<a href="https://www.inc.com/kelly-main/warren-buffets-5-word-quote-isnt-just-a-lesson-in-how-to-invest-in-stocks-its-powerful-life-advice.html">Warren Buffett’s 5-Word Quote Isn’t Just a Lesson in How to Invest in Stocks–It’s Powerful Life Advice</a>


Warren Buffett’s 5-Word Quote Isn’t Just a Lesson in How to Invest in Stocks–It’s Powerful Life Advice

The surprisingly easy secret behind making good decisions for massive success.

Warren Buffett has, yet again, landed in the top five of the world's richest people, with a massive $117 billion fortune. The billionaire built his w

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Warren Buffett has, yet again, landed in the top five of the world’s richest people, with a massive $117 billion fortune. The billionaire built his wealth on brilliant business decisions and strategic investing, leaving many looking to him for advice on how to invest in stocks. His response is a simple five-word answer: “Invest in the long term.” But the genius of it is that it’s actually about something much bigger than bank accounts.

When used the right way, Buffett’s five-word advice can help you amass success and grow bank accounts–no financial investment required.

Yet many fail to heed Buffett’s advice because they miss one crucial aspect of it–where to go long. Because it isn’t meant to just be a rule of thumb for trading stocks, but a strategy to take stock in life decisions–a way to build lifelong success. In fact, it’s a rule that Buffett lives by. And those who use it to make everyday decisions are those who set themselves up for long-term success.

Let’s take a look at how to invest using Buffett’s advice:

Consider the Allure of Short-Term Rewards Versus Long-Term Goals

The most common reason people find it difficult to follow Buffett’s advice is because, as humans, we have a tendency to be drawn to decisions that have a direct or immediate benefit.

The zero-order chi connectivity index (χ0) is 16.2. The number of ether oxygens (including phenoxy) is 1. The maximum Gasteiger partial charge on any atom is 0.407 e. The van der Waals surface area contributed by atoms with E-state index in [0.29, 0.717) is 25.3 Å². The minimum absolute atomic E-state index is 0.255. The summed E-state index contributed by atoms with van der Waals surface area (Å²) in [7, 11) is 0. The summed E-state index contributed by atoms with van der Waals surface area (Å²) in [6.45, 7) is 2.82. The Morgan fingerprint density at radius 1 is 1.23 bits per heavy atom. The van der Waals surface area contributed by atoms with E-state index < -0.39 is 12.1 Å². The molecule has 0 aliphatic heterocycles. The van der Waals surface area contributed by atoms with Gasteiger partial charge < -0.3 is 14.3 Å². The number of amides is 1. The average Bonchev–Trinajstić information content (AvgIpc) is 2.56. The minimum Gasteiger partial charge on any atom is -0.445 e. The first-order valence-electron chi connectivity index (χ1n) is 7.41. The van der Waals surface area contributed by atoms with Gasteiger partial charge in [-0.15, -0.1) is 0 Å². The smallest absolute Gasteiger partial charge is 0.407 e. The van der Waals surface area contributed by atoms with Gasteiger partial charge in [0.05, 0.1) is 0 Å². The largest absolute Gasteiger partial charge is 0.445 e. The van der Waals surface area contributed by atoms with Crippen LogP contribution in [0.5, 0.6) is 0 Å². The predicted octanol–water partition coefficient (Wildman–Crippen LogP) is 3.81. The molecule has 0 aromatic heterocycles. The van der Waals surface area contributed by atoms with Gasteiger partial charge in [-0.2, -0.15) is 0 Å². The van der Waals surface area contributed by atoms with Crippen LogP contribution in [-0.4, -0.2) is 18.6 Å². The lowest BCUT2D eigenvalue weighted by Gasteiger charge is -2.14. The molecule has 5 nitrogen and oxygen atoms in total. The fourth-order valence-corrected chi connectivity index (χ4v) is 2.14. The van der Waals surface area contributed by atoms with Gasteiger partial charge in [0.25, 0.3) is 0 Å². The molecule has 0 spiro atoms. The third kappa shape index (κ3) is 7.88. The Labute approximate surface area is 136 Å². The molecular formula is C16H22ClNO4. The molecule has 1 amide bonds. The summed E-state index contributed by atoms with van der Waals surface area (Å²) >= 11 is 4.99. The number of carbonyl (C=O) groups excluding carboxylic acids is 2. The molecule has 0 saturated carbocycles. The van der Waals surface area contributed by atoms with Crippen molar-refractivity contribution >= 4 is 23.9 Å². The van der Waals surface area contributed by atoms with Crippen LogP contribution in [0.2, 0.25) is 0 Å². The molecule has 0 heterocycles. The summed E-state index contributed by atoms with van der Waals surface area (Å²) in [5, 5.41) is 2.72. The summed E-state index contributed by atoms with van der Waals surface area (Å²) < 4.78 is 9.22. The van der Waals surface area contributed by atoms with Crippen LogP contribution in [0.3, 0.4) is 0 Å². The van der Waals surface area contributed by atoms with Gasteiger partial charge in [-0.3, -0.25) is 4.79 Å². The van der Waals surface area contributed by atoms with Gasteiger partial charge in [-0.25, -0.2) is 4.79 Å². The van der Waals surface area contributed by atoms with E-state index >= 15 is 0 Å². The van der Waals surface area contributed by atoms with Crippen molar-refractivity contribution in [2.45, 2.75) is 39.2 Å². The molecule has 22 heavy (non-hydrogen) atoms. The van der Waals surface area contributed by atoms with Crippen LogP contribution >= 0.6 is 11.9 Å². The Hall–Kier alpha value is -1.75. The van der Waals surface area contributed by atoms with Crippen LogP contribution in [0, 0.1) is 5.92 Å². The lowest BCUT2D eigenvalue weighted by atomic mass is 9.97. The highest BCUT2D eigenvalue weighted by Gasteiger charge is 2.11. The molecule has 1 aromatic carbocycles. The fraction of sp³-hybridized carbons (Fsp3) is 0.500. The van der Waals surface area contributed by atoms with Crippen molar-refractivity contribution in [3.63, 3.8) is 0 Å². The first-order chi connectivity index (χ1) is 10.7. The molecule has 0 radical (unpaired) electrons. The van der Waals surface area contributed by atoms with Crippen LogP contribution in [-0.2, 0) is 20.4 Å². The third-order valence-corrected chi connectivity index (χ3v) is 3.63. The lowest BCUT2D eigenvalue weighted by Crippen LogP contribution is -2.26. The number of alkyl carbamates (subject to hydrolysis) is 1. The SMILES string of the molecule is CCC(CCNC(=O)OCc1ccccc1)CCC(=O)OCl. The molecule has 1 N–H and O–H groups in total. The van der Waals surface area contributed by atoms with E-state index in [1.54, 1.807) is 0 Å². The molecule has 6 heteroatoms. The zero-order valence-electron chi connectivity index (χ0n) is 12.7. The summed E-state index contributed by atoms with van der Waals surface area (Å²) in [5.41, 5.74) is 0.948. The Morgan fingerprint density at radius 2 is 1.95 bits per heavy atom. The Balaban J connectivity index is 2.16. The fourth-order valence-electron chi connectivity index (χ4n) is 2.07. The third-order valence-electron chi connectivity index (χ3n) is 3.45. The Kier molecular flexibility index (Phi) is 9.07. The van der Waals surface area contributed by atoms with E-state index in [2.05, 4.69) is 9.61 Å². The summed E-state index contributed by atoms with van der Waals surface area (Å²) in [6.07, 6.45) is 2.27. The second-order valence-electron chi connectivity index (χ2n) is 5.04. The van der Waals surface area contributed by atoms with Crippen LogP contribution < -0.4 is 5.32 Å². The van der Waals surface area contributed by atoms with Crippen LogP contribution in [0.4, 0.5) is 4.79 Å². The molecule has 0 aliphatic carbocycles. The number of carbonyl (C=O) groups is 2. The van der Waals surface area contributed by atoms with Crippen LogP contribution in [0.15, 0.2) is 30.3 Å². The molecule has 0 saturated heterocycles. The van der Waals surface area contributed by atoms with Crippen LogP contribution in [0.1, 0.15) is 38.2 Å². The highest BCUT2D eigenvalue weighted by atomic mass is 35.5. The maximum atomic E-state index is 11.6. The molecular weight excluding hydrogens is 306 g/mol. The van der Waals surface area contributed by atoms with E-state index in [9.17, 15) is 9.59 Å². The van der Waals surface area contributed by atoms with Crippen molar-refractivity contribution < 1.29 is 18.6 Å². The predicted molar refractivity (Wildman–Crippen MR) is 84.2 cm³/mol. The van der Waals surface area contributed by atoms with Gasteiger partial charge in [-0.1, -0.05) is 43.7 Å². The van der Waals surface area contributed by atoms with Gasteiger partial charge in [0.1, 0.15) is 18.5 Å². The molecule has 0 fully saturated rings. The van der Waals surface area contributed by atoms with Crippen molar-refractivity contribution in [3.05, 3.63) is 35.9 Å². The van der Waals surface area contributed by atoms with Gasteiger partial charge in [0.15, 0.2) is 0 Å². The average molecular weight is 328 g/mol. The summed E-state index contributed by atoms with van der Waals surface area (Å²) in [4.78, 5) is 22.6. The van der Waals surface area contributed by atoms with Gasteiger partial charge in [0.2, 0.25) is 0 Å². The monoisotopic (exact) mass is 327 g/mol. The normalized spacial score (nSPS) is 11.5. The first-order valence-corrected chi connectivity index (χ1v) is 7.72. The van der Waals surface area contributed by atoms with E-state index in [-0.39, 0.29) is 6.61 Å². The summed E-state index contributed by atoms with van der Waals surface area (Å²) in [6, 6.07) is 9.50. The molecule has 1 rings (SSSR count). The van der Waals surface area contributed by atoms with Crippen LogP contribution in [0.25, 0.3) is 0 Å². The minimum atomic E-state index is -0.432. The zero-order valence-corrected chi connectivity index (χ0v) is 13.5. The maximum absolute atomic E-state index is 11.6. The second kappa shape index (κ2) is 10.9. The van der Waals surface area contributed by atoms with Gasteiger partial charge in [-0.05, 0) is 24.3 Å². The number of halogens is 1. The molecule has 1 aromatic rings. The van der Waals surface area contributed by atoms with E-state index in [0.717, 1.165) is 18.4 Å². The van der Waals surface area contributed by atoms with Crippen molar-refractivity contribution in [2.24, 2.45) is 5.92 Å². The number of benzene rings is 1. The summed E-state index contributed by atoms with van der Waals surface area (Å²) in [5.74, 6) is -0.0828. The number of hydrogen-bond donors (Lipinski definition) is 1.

When faced with a decision, the choice with the clearest benefit or quickest reward is typically the most alluring. Psychologically–and subconsciously–our brains are in a battle between short-term rewards and long-term goals, as we are naturally wired to gravitate toward short-term rewards–even if that’s at the expense of long-term goals. Oftentimes, the right choice doesn’t furnish an immediate effect. Instead, it will have a long-term and possibly indirect effect.

To invest in the long term when you make a decision, ask yourself which choice will yield the best long-term results. Are you drawn to one choice over the other because it has a direct or immediate benefit? And will that benefit prove effective in the long term or simply be satisfying in the short term?

There Is Power in Saying Yes

We often hear about the power of saying no and how the most successful leaders and business people are highly discerning with their time. But these are people who have made it. They’re not in the same position as people who are trying to make it.

There’s the idea that to be successful, we need to follow in the footsteps of those at the top. But the fallacy is that instead of looking at how someone got to where they are, we try to mimic where they currently are. However, odds are, they didn’t get where they are by doing the same things they now do.

So while we all need to be conscious of how we spend our time, it’s worth avoiding the path where “no” becomes our default answer. In relation to opportunities, yes or no questions come with short- and long-term benefits. Generally, a “no” yields the short-term benefit of saving time (or energy). Whereas, a “yes” is likely to yield a long-term benefit that may be difficult to see in the present. Even if that benefit is as simple as generating goodwill or the experience that comes with saying yes.

Stay Focused but Not Rigid

Warren Buffett is known to be a buy-and-hold investor, but he’s also a value investor. Meaning that while he does buy on the basis of long-term vision, he’s not necessarily married to holding, and will sell if the time is right.

In other words, while decisions should be based on the future, that doesn’t mean you need to be rigid in your initial convictions. It’s OK to change your mind and make adjustments down the road. In the understanding of this, decisions come with less pressure. And, as the 85 percent rule goes, this comes with the benefit of making decisions easier–if not more effective, which can also increase productivity.

So when making decisions–whether that’s which supplier to use, whom to hire, or making time for someone or even something (e.g., that project you’ve been putting off or that morning meditation you keep saying you’ll do)–ask yourself which choice will better serve you in the long run. By looking at long-term impact, as opposed to short-term gains, you will help make all decisions better decisions. And, with that, you will set yourself up for long-term success.